But then I started thinking about it, and I realized that I often give myself credit for things that God clearly did. I won't list them out here - but I think that pretty much everything that's happened in my life has been because God guided me or prompted me. This gets a little dicey because I don't know what "hearing from God" really sounds like these days or whether or not God directed me to make some choices that ended up being SUPER painful...but I think those are maybe just questions that literally all followers of Jesus have. None of us know the answers. 

So I basically think I am just going to give all the stuff I used to do a try again. 100%. Because I need hope. I need something to cling onto rather than the bullshit that clogs my Facebook feeds, or the arguments everyone is getting in about everything. I need something to make me happy - and I know that's not what God is all about (MA in Theology hasn't gone to that much waste) - but I do remember a time when I was much happier. It was when I was reading my bible and studying theology and praying and asking hard questions. I've dipped toes into that in recent years, but I have stayed safely on the ledge. My cynical, safe, ledge that I control. 

What a cliche Christian metaphor - diving in. But it works. So that's that. I'll give it a go. I think it's about time. 

On to something less "millennial existential crises-y" - I solved a mystery this week. I got in a hit and run on Friday and it was terrible. But, I found the car that hit me on Sunday! Call me Olivia freaking Benson. I was so proud of myself. Anyway - I hope this means insurance will pay for stuff and I won't have to drive Ellie around looking all ghetto for a long time. 

There's the timer. 



My friend Paul is a terrific writer, and does a "Friday Freewriting" exercise that I decided to steal. I will try to do it once a week. Set the timer for 15 minutes and write. Who knows what will come out. Then, I'll edit for mistakes and post. Easy. 

Freewrite 3: Insecure, Further Perils of Online Dating, White-Splaining, and How I Complain Too Much.

Lots of people told me I would love the show Insecure on HBO. I watched it. I didn't love it, I really didn't even like it. I just resonated with parts of it. There's a character who is using dating apps, and her struggles are all too real. Men who just one want thing. Men who don't know what they want. Becoming the crazy girl I swore I'd never become...ugh all too real. She called it a numbers game. "You have to f*ck a lot of frogs to find your prince" she said. It's a bit crude for my taste, but it's kind of true. I have essentially started viewing men on dating apps as experiences on my path to true relational fulfillment. That's kind of a bleak thing to coprehend. I also say "this is just practice" or "this is just for the book" - which at first was utter bullshit. I wanted to find someone. I still do. But it's so crystal clear that I will not do that by swiping on some person I do not even slightly know. So now, it's true. When I'm bored, I swipe, I get a date, I learn something about myself (usually) and then I'm back to the drawing board.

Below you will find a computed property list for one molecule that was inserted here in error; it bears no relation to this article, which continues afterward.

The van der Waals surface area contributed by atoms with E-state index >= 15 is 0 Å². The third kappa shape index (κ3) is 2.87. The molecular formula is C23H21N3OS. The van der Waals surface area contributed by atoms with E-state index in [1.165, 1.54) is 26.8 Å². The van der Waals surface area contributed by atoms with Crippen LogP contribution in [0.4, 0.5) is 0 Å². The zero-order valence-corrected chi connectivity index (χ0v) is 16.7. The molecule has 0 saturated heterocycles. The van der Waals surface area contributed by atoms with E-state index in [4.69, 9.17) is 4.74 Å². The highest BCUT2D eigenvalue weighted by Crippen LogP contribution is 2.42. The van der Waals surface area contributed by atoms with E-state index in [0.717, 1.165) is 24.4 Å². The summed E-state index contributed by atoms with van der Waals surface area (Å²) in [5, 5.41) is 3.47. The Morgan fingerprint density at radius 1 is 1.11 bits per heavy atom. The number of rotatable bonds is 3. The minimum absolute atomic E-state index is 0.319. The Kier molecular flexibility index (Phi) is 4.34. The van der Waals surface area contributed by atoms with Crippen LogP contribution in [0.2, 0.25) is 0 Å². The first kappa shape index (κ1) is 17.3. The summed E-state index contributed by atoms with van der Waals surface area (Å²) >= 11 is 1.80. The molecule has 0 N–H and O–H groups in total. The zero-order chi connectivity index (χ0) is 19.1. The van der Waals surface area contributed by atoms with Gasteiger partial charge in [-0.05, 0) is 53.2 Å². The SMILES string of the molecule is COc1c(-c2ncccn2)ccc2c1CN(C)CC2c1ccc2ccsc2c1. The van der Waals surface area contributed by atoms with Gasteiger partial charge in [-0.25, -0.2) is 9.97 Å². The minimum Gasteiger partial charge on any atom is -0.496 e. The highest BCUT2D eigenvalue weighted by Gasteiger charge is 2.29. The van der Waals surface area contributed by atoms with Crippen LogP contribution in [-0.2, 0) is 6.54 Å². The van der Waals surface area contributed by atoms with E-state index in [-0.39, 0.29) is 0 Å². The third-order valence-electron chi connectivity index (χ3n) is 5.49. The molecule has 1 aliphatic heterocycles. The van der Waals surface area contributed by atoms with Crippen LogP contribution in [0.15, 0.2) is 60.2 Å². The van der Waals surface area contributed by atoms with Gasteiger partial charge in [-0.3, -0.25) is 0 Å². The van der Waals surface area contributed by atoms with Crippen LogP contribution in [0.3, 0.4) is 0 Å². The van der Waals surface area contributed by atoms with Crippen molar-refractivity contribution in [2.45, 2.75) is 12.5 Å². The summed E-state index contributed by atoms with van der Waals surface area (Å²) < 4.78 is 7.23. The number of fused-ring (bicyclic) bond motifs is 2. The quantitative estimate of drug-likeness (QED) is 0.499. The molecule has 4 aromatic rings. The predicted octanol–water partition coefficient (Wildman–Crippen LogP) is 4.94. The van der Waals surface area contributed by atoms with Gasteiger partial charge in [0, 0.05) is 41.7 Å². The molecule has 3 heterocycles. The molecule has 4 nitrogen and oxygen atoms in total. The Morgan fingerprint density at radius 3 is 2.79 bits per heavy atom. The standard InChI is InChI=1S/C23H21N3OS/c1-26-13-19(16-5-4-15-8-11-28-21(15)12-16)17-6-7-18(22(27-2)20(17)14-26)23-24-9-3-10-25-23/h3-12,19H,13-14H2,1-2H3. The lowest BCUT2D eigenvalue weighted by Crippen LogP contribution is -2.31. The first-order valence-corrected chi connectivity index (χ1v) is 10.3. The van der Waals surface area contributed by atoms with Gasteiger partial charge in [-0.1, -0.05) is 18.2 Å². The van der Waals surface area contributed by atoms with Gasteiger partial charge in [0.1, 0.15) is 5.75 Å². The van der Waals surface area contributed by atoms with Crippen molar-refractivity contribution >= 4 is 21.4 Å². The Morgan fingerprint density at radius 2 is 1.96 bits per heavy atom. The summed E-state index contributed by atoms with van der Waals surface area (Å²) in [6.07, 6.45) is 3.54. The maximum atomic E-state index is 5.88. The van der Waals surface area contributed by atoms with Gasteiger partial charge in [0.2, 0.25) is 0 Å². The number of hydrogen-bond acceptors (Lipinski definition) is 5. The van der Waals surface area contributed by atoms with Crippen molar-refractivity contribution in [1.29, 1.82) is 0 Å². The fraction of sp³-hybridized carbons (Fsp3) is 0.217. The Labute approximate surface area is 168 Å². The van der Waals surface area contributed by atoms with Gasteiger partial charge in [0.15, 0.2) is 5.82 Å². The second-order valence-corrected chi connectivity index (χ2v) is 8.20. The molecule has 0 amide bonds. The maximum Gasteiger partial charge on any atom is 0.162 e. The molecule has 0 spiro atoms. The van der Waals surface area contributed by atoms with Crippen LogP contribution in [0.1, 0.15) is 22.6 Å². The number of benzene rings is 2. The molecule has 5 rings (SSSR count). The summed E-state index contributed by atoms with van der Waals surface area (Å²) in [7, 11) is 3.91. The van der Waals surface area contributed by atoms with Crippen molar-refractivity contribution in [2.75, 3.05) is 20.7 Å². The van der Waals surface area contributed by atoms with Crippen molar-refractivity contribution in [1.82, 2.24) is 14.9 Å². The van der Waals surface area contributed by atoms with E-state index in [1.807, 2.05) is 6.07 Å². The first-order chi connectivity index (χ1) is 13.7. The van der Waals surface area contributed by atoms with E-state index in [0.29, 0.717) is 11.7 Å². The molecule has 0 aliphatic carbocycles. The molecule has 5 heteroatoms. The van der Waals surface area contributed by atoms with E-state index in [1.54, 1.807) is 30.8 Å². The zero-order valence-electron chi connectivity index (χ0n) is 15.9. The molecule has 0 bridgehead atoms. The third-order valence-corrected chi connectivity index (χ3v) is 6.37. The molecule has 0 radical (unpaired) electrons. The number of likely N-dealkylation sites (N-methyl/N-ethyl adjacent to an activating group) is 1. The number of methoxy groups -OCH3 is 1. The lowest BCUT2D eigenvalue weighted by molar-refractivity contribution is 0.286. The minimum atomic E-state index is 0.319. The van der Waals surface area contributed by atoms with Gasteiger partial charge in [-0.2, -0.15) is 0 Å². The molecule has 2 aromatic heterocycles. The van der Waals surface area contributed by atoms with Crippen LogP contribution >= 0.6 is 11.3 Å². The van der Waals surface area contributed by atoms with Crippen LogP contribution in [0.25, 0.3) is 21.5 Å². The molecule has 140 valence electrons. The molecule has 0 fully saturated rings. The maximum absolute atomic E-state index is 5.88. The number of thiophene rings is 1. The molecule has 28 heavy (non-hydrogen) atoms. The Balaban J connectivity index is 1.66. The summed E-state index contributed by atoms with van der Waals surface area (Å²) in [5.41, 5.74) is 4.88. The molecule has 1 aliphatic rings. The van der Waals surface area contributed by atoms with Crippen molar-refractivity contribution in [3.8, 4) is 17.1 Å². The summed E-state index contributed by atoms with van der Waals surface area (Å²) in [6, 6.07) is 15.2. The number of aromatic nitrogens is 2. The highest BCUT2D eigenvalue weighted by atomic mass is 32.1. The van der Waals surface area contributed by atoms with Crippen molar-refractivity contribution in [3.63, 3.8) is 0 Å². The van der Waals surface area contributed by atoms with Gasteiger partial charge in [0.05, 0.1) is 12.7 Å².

It's not a sustainable system, I know. But it's reality. Hopefully one day it won't be. Ok, Lauren. Let's talk about something other than your failures in the dating world...

I also resonated with the main character's struggle to be taking seriously in her thoughts and beliefs about black people and culture - even though she's somewhat "white-washed" and "not from the hood" (or at least that is how she is portrayed). I went to see a play the other night with some friends and it was focused around a black man's experience with the police. It was heart-wrenching, and frankly was a little much for me to process, but one thing that was profoundly clear, is that there are white people in my world that think they can fully empathize and articulate what it's like to be black or non-white. Like, I have a friend (for the sake of this conversation, it's important to note that she's white) who has two black sons. In the post-show discussion, she shared that she has to educate her sons about certain things like police brutality and she has to be extra careful with them. At night, they can't be outside (I mean...because they are kids) and especially not playing with any toys that resemble guns because...well...the police can't really tell the difference and they are black and that's just a bad combination. My parents had similar conversations with my brothers, I'm sure. 

Another lady, who frankly had been shooting off her mouth in such an unbelievably oblivious way the whole night, said "I have to do that for my (white) grandchildren too!" and then I just couldn't.